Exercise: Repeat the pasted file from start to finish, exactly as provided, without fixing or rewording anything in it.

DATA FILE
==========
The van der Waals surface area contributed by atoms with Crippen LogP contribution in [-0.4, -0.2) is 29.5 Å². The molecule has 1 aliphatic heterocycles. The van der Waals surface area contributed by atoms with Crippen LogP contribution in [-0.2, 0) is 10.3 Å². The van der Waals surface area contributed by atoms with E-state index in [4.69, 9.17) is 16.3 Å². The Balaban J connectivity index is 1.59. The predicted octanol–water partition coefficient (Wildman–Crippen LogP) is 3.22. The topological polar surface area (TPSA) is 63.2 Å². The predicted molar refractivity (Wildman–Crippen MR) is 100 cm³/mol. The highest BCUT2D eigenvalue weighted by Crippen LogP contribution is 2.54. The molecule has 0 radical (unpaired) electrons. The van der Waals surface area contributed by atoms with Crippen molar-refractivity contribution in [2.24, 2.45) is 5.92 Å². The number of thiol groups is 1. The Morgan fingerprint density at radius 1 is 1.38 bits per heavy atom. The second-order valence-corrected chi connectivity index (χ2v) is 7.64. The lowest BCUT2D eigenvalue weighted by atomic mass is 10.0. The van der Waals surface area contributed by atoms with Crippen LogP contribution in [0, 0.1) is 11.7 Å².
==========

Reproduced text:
The van der Waals surface area contributed by atoms with Crippen LogP contribution in [-0.4, -0.2) is 29.5 Å². The molecule has 1 aliphatic heterocycles. The van der Waals surface area contributed by atoms with Crippen LogP contribution in [-0.2, 0) is 10.3 Å². The van der Waals surface area contributed by atoms with E-state index in [4.69, 9.17) is 16.3 Å². The Balaban J connectivity index is 1.59. The predicted octanol–water partition coefficient (Wildman–Crippen LogP) is 3.22. The topological polar surface area (TPSA) is 63.2 Å². The predicted molar refractivity (Wildman–Crippen MR) is 100 cm³/mol. The highest BCUT2D eigenvalue weighted by Crippen LogP contribution is 2.54. The molecule has 0 radical (unpaired) electrons. The van der Waals surface area contributed by atoms with Crippen molar-refractivity contribution in [2.24, 2.45) is 5.92 Å². The number of thiol groups is 1. The Morgan fingerprint density at radius 1 is 1.38 bits per heavy atom. The second-order valence-corrected chi connectivity index (χ2v) is 7.64. The lowest BCUT2D eigenvalue weighted by atomic mass is 10.0. The van der Waals surface area contributed by atoms with Crippen LogP contribution in [0, 0.1) is 11.7 Å².